A multi-country programme to create additional employment and income for poor women and men in rural and urban areas through sustainable and broad-based pro-poor growth.
Market systems and interventions
MDF started in Fiji (2011), expanded to Timor-Leste (2012), Pakistan (2013), Sri Lanka and Papua New Guinea (2015).
MDF Phase One supported businesses and other market actors with innovative ideas, investment and regulatory reform that will improve business performance, stimulate economic growth and provide benefits for poor women and men as workers, producers and consumers. In each country, MDF targeted a few Strategic Engagement Areas with the potential to drive inclusive growth. These were sectors or cross-cutting issues in the economy.
The core of MDF’s implementation was partnerships with businesses. MDF Phase One also implemented a range of other ‘influencing’ interventions that built on partnerships to foster transformational change in the market systems it targeted.
In Fiji, MDF Phase 1 worked in Tourism, Horticulture and Export Processing and its focus was on:
- Encouraging (mostly export-led, but also tourism-led) diversification and commercialisation in agriculture ('turning farming into a business')
- Creating off-farm employment for those who have left the land (in tourism and in processing)
- Supporting local entrepreneurship in niche markets (mostly tourism-led, but also export-led)
- Develop better business services and improve aspects of the Business Enabling Environment. For example, the Biosecurity Authority of Fiji which is the regulatory body responsible for monitoring exports of horticulture produce and issuing import permits for agro-inputs
- Ensure geographic and ethnic inclusion to expand economic activities in other islands of Fiji and also to encourage more representation of indigenous Fijians in business.
See all MDF Fiji interventions
In Timor-Leste, MDF Phase 1 worked in Agribusiness and Greenfield Industries (Tourism and Manufacturing) and its focus was on:
- Diversifying sectors away from oil and gas and agriculture to others.
- Diversifying sources of income through alternatives to agriculture
- Improving the connectivity (e.g. markets, goods, services, and people) within and from outside Timor-Leste.
- Introduce value addition of local raw materials through greater processing.
See all MDF Timor Leste interventions
In Pakistan, MDF Phase 1 worked in Horticulture, Dairy and Meat and Leather and its focus was on:
- Rural and regional inclusiveness
- Increase export competitiveness
- Broadening the entrepreneurial base
- Creating opportunities for women
See all MDF Pakistan interventions
MDF Papua New Guinea
In PNG, MDF worked in Emerging Industries and Services
- MDF focussed on four emerging industries and services that help improve access, reduce the costs involved in connecting demand and supply, preserve quality, and in particular cases, increase the safety and mobility of women.
- MDF also focused on industries and services that will benefit and reinforce better connections all of which generates local employment and income earning opportunities. The four areas include: ICT and Logistics, Local Value Addition, Agricultural Inputs and Services, and Tourism and Hospitality.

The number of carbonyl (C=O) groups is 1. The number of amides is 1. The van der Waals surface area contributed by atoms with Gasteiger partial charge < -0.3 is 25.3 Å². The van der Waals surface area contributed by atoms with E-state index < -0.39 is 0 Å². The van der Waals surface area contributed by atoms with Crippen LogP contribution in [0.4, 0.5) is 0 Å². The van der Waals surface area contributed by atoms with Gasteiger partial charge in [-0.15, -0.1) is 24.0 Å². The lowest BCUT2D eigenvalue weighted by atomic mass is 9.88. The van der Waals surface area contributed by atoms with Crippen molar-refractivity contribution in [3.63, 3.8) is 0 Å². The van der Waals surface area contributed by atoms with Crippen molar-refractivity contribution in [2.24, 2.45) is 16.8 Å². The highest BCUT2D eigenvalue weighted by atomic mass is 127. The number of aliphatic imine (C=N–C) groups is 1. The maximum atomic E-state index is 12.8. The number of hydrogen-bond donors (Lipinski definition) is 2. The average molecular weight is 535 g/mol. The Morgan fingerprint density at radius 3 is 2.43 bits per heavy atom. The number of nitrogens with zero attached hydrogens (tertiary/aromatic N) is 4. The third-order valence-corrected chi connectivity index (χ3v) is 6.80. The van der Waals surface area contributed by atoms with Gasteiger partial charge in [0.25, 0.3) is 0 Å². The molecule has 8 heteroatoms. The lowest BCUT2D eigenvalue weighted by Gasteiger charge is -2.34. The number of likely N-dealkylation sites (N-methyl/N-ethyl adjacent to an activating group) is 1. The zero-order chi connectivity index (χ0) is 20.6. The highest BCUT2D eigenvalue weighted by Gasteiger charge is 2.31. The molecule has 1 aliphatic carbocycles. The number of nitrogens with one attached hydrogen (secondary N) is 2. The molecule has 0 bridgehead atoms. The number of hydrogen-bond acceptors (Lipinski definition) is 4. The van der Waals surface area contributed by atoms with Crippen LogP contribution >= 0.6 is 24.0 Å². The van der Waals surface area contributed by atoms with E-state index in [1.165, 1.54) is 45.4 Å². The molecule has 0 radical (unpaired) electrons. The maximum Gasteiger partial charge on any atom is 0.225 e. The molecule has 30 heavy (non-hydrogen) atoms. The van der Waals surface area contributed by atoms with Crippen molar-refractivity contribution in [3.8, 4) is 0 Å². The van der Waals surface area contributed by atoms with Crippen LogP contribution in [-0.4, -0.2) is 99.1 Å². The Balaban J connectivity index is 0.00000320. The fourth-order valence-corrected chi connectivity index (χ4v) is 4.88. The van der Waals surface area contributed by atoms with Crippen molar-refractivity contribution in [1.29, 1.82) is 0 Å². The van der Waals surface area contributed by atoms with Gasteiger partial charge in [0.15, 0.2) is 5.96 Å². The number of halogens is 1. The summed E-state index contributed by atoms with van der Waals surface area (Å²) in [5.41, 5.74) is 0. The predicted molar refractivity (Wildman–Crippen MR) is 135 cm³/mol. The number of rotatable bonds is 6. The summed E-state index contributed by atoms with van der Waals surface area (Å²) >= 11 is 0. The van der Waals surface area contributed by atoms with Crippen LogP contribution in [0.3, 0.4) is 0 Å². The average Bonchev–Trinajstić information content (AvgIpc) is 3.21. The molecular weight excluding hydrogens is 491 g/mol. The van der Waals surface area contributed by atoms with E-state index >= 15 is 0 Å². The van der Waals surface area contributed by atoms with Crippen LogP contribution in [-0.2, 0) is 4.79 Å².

See all MDF PNG interventions
MDF Sri Lanka
In Sri Lanka MDF worked in Tourism and Related Services and its focus was on:
- Encouraging diversification of tourism in Sri Lanka: Supporting tourism product development, promotion, better access to locally made products and increasing connectivity to community/experiential tourism providers.
- Stimulating business activity in lagging areas: Supporting, establishing and promoting growth of business and entrepreneurship in certain regions – particularly those affected by the civil war.
- Improving ‘Sri Lankan-made’ products for international consumers and markets: Supporting the growth of high quality products (such as horticulture and aquaculture) for international markets to bring in much needed export revenue for the country - reinforcing perceptions of Sri Lanka as a dynamic destination with a rich heritage and good quality of products and services. Creating better information flows to farmers and improving backward linkages for better market access for companies and reduce post-harvest loss.
- Supporting Sri Lanka’s digital capability: Targeting niche opportunities, promotion, product development, access to better HR skills and a more conducive business environment for international visitors and customers. They require a range of information based products that can be catered by the local ICT industry in Sri Lanka.
To see all MDF Sri Lanka interventions
Overall results (as measured in December 2016)
- $ 7.81 million invested by partners [alongside $ 2.52 invested by MDF]
- $ 20.2 million in new market transactions generated [additional sales/purchases]
- $ 13.3 million in additional income for 24,170 women and men - arising from 24,170 new income generating opportunities (jobs, farming and small enterprise activities) and 549 full-time jobs in formal employment
- Benefitting 74,380 members of these households
Based on partnerships signed at December 2016, MDF’s work is projected to result in over US$ 111 million in additional income for 200,000 men and women, including 2,789 FTE jobs.
For all MDF results please see the MDF Phase One Completion Report
And for detailed reflection on the role of the MSD approach in shallow / thin markets, see 'Promoting systemic change in shallow markets: lessons from MDF Phase One'
Updated January 2019